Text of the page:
When I got into motorcycle riding, I read the obligatory Zen and the Art of Motorcycle Maintenance. The lesson of that book is the following: the act of driving a motorbike is not really separable from that of doing its maintenance. “Romantic” bikers, who do not enjoy getting their hands dirty, don’t accept this, and delegate to professional mechanics even the simplest maintenance operation. But they pay the price of disempowerment, when their machines stop by the roadside and won’t get started again, and they don’t have a clue what’s wrong and how to fix it. This system failure can be disastrous in public policy: in the projects I manage technology typically accounts for less than 10% of the budget, yet if the technology is not there the entire project grinds to a halt.

Summing up, high quality procurement is impossible until you know what you are buying. In my experience the free/open source software community is up for sharing its knowledge; corporates producing proprietary software much less so. If, like me, you find yourself in the position of procuring a simple technological solution for the public sector, I recommend you turn to this community, arm yourself with patience and get your hands dirty with the technology the developers intend to use. Install and configure sandbox sites, add functionalities, tweak their look and feel. Spend time with hackers, show that you are eager to learn, an grill them with questions. Above all, don’t yield to the temptation of going “this is not my job, just make it work and send me the invoice”. It doesn’t work like that. This is very time consuming, but you will save that time, with interests, once you are in production. I know it’s not a perfect system, but it is still better than available alternatives. Truth be told, I think it would be really useful if somebody started a course of website procurement for public servants. Anybody out there is interested? I would certainly sign up.

Thanks Freddy Mascheretti, Ivan Vaghi, Paolo Mainardi and Claudio Beatrice for their patience and suggestions

Against competitive tendering

Let’s play a game. You think of an Italian company that’s good at deploying urban games to improve cities while having fun; and I’ll guess who ou are thinking about. Ready? Ok, my turn: if you are Italian, you are thinking about Focus, owner of CriticalCity Upload (disclosure: I serve on its advisory board).

Easy win. If you ask around to anyone in Italy who knows anything about that, the name CriticalCity is immediately mentioned: they won seven awards in Italy and abroad, recruited a community of 250 players for their playable beta, and featured on most innovation specialized media in the country, from Wired to Nòva.

Despite all the recognition, a year ago the CriticalCity group managed to lose a tender of the Puglia Region to build a game that would activate the creative community gathered around the Pugliese policies in favour of the young, and in particularly around Bollenti Spiriti,, one of the most advanced initiatives in Italy in this space. The winner was a consortium that included Consorzio Nova (supposedly they do social innovation, but the website is under construction), communication and marketing agency Tom Comunicazione, and an e-learning company, Grifo Multimedia. Not much experience in the gaming area; that they won means they had a proposal that evaluators found very convincing.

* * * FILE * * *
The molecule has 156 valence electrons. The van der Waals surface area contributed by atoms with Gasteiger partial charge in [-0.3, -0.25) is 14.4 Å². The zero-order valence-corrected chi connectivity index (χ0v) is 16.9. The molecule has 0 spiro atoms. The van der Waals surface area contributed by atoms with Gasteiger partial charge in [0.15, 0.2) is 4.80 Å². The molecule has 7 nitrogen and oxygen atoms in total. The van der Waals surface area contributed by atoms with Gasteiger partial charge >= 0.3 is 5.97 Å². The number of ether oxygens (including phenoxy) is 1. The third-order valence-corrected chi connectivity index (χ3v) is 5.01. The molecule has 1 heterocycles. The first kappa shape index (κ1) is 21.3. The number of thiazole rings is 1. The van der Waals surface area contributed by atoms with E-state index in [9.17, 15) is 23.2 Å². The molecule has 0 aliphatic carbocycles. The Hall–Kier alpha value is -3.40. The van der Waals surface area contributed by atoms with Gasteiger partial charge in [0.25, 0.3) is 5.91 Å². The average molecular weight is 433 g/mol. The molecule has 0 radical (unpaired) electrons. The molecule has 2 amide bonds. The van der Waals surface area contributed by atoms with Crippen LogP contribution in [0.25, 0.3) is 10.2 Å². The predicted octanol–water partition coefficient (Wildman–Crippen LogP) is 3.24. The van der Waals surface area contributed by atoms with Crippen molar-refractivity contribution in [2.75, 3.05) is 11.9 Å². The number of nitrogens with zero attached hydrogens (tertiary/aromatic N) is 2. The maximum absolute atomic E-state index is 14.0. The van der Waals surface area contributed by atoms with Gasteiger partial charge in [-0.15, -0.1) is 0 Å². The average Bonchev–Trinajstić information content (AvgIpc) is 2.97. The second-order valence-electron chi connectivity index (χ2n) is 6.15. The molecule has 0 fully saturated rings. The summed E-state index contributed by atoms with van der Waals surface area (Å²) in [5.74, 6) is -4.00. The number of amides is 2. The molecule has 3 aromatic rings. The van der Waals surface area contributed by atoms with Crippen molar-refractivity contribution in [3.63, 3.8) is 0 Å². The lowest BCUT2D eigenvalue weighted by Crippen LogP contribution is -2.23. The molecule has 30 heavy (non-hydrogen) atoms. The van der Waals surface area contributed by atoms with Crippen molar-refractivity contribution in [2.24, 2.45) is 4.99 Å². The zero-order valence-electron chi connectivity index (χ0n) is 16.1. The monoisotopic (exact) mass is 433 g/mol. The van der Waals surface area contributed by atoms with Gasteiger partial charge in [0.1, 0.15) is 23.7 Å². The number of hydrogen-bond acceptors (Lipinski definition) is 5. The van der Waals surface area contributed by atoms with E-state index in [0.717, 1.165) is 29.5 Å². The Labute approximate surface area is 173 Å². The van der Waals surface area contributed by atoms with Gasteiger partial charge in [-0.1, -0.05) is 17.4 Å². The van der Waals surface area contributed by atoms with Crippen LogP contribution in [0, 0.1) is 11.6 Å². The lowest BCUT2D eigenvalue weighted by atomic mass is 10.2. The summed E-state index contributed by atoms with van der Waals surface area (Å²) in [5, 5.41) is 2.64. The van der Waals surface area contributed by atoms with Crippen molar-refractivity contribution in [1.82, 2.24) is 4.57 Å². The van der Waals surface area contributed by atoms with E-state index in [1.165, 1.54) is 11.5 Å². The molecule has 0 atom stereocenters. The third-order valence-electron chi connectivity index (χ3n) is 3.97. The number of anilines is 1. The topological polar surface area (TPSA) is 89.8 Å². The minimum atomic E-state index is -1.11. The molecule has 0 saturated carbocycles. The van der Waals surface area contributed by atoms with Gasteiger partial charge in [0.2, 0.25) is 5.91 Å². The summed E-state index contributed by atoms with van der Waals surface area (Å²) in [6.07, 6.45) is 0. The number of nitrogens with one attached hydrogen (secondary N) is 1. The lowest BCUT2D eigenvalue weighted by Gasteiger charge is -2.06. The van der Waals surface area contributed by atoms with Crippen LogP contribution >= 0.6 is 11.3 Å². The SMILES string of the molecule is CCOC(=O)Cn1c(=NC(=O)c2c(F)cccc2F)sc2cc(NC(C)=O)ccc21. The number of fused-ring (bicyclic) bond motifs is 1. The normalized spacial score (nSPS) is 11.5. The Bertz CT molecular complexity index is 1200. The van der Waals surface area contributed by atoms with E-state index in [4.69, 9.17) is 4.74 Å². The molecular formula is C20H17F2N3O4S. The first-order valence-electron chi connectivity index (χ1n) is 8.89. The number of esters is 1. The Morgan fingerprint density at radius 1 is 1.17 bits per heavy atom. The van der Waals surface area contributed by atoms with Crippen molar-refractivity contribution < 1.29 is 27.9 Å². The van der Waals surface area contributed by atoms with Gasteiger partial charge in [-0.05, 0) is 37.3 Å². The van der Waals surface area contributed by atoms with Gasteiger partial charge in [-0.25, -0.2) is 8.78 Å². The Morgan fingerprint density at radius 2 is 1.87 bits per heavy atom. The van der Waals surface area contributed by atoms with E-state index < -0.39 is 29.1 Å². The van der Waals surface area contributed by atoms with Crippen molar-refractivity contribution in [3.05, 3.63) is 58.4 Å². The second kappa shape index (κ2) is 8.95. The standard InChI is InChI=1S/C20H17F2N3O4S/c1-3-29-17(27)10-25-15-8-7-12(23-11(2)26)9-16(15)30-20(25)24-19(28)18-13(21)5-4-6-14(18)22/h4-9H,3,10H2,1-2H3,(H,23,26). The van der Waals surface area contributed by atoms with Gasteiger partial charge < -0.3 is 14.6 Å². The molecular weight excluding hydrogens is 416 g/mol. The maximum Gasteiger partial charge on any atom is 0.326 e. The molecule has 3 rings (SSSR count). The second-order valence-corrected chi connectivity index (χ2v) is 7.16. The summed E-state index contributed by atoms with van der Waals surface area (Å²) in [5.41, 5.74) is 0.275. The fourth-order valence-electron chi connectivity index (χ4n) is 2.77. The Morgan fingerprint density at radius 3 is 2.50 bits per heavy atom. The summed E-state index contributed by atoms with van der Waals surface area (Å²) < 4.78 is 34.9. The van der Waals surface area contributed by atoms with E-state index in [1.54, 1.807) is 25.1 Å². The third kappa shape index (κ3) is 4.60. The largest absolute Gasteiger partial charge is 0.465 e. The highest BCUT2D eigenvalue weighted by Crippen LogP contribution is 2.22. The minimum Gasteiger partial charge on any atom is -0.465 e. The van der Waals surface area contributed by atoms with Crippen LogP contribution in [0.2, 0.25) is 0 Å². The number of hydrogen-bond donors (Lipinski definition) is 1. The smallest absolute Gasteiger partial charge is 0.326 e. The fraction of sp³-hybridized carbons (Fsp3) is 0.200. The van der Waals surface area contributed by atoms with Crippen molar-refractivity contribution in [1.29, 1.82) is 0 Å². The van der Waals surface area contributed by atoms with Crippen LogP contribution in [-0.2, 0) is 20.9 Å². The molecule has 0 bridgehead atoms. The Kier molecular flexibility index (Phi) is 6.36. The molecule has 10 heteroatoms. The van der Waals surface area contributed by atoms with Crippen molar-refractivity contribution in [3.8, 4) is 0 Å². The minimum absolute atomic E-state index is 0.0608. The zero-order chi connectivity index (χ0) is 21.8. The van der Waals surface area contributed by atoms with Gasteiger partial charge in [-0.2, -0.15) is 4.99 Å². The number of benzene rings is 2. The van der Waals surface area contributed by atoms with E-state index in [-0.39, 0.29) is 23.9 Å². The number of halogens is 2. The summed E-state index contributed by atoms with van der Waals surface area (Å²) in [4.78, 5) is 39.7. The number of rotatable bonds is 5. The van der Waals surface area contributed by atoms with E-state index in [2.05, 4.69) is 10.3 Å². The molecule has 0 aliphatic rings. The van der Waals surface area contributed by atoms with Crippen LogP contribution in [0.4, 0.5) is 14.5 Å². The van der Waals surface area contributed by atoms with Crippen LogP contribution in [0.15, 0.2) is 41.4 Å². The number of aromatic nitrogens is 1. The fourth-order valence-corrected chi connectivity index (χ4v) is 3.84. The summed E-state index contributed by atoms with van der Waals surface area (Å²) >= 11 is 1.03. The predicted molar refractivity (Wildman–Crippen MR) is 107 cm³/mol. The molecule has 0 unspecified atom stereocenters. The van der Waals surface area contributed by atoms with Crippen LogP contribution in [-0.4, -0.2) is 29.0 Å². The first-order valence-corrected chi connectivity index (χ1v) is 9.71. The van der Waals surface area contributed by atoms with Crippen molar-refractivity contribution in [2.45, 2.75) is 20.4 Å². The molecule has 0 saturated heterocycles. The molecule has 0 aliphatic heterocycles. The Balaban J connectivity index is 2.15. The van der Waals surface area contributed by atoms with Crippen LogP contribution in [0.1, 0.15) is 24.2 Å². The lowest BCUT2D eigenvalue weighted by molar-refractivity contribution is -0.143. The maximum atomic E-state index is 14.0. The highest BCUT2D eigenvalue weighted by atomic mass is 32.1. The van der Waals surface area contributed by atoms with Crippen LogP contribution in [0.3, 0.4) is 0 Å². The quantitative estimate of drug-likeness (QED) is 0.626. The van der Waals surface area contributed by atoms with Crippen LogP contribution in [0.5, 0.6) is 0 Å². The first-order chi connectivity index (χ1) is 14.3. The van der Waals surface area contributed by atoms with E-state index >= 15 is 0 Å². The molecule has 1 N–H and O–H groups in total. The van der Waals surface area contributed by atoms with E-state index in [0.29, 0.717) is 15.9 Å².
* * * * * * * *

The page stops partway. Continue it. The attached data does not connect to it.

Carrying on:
After getting over the disappointment, the CriticalCity team went to work and, in may 2010, secured a grant from a Fondazione Cariplo and that allowed to launch the current version of their game, CriticalCity Upload. Then things moved quickly:

  • they launched on October 15th 2010 – five months after being awarded the grant
  • in the first two month, with zero communication spending, they rallied 800 players, verified one by one (i.e. zero spambots)
  • over the same period, players executed 1,516 missions
  • Upload costs € 150,000 for the first year – 70% of which funded by their grant, 30% by third parties
  • under the hood there is a solid gameplay engine, developed into code in collaboration with Californian early mover game company Playtime

On the other hand, the winners of the Puglia tender:

  • launched their game, Firstlaif, in november 2010, a full year after winning the tender
  • Firstlaif is obviously modelled after CriticalCity. Compare Firstlaif’s presentation video with CriticalCity’s (in the beta version of late 2007). Compare the concepts: Firstlaif changes the labels, but is really using the same concept. The word “ripoff” comes to mind.
  • after one month, Firstlaif totalled 16 completed missions (source)
  • over the same period, with communication “being limited to a banner in a local nespaper”, it attracted over one thousand registered users (source: as above). This figure chould probably be taken with a pinch of salt: at the time of taking my notes (31/12/2010, 10:45 CET+8) the whole first “community” page was occupied by users with names like pwyfvc63, ibhw1dzk, afbty6ic2f etc. These are not people, but spambots, i.e. programs that infiltrate social websites to advertise viagra, penis enhancement solutions, no-prescription drugs and all of the “worst of the Internet” repertoire. I looked at the first 100 users, and only 6 had a realistic-looking name.
  • it cost the regional administration € 335,000 (source: official documents).